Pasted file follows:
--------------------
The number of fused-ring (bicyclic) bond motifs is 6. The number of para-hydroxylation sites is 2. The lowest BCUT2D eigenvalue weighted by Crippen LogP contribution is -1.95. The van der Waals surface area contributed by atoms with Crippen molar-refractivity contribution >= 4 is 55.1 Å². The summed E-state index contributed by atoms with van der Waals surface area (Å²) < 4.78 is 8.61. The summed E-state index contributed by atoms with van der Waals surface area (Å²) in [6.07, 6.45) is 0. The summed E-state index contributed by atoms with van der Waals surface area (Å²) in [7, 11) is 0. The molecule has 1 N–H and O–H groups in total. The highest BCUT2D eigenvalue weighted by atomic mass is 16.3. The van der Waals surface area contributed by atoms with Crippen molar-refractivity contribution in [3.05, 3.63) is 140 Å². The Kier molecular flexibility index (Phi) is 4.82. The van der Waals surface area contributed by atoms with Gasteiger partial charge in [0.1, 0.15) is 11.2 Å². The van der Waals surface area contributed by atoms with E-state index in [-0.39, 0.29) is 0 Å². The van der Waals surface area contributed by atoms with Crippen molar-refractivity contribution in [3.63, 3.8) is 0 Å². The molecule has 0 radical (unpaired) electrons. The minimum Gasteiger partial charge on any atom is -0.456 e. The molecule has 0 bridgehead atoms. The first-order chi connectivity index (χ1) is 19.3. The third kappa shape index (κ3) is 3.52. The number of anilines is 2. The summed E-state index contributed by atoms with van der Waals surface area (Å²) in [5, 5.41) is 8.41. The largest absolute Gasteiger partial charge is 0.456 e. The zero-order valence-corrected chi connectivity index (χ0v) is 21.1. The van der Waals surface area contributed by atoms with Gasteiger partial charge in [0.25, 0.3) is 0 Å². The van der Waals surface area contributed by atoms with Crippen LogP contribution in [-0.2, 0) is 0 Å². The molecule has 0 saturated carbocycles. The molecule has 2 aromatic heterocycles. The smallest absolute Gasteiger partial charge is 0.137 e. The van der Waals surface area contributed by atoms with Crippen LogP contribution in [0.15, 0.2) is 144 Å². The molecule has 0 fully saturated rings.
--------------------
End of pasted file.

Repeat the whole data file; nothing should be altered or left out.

The number of fused-ring (bicyclic) bond motifs is 6. The number of para-hydroxylation sites is 2. The lowest BCUT2D eigenvalue weighted by Crippen LogP contribution is -1.95. The van der Waals surface area contributed by atoms with Crippen molar-refractivity contribution >= 4 is 55.1 Å². The summed E-state index contributed by atoms with van der Waals surface area (Å²) < 4.78 is 8.61. The summed E-state index contributed by atoms with van der Waals surface area (Å²) in [6.07, 6.45) is 0. The summed E-state index contributed by atoms with van der Waals surface area (Å²) in [7, 11) is 0. The molecule has 1 N–H and O–H groups in total. The highest BCUT2D eigenvalue weighted by atomic mass is 16.3. The van der Waals surface area contributed by atoms with Crippen molar-refractivity contribution in [3.05, 3.63) is 140 Å². The Kier molecular flexibility index (Phi) is 4.82. The van der Waals surface area contributed by atoms with Gasteiger partial charge in [0.1, 0.15) is 11.2 Å². The van der Waals surface area contributed by atoms with E-state index in [-0.39, 0.29) is 0 Å². The van der Waals surface area contributed by atoms with Crippen molar-refractivity contribution in [3.63, 3.8) is 0 Å². The molecule has 0 radical (unpaired) electrons. The minimum Gasteiger partial charge on any atom is -0.456 e. The molecule has 0 bridgehead atoms. The first-order chi connectivity index (χ1) is 19.3. The third kappa shape index (κ3) is 3.52. The number of anilines is 2. The summed E-state index contributed by atoms with van der Waals surface area (Å²) in [5, 5.41) is 8.41. The largest absolute Gasteiger partial charge is 0.456 e. The zero-order valence-corrected chi connectivity index (χ0v) is 21.1. The van der Waals surface area contributed by atoms with Gasteiger partial charge in [0.25, 0.3) is 0 Å². The van der Waals surface area contributed by atoms with Crippen LogP contribution in [-0.2, 0) is 0 Å². The molecule has 0 saturated carbocycles. The molecule has 2 aromatic heterocycles. The smallest absolute Gasteiger partial charge is 0.137 e. The van der Waals surface area contributed by atoms with Crippen LogP contribution in [0.15, 0.2) is 144 Å². The molecule has 0 fully saturated rings.